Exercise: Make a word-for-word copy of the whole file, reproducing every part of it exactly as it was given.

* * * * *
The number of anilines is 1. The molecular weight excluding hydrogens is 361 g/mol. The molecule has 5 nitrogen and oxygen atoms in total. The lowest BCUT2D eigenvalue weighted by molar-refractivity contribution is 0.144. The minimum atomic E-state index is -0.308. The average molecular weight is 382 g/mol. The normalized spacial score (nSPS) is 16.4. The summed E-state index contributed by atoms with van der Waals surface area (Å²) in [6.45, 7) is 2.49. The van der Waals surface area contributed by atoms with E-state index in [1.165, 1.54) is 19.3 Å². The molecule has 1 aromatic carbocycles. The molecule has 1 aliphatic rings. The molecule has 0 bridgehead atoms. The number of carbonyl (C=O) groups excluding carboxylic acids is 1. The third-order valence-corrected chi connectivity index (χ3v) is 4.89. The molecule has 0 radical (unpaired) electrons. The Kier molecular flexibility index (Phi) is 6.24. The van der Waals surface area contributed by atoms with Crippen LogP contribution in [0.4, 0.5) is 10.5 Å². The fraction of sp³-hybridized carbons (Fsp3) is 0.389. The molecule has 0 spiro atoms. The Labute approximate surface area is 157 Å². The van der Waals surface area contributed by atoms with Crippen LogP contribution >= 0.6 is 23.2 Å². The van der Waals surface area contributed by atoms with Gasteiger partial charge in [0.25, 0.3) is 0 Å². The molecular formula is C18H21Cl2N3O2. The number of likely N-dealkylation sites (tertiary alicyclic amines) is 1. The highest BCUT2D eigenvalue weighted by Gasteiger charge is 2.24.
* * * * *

The number of anilines is 1. The molecular weight excluding hydrogens is 361 g/mol. The molecule has 5 nitrogen and oxygen atoms in total. The lowest BCUT2D eigenvalue weighted by molar-refractivity contribution is 0.144. The minimum atomic E-state index is -0.308. The average molecular weight is 382 g/mol. The normalized spacial score (nSPS) is 16.4. The summed E-state index contributed by atoms with van der Waals surface area (Å²) in [6.45, 7) is 2.49. The van der Waals surface area contributed by atoms with E-state index in [1.165, 1.54) is 19.3 Å². The molecule has 1 aromatic carbocycles. The molecule has 1 aliphatic rings. The molecule has 0 bridgehead atoms. The number of carbonyl (C=O) groups excluding carboxylic acids is 1. The third-order valence-corrected chi connectivity index (χ3v) is 4.89. The molecule has 0 radical (unpaired) electrons. The Kier molecular flexibility index (Phi) is 6.24. The van der Waals surface area contributed by atoms with Crippen LogP contribution in [0.4, 0.5) is 10.5 Å². The fraction of sp³-hybridized carbons (Fsp3) is 0.389. The molecule has 0 spiro atoms. The Labute approximate surface area is 157 Å². The van der Waals surface area contributed by atoms with Crippen LogP contribution >= 0.6 is 23.2 Å². The van der Waals surface area contributed by atoms with Gasteiger partial charge in [0.25, 0.3) is 0 Å². The molecular formula is C18H21Cl2N3O2. The number of likely N-dealkylation sites (tertiary alicyclic amines) is 1. The highest BCUT2D eigenvalue weighted by Gasteiger charge is 2.24.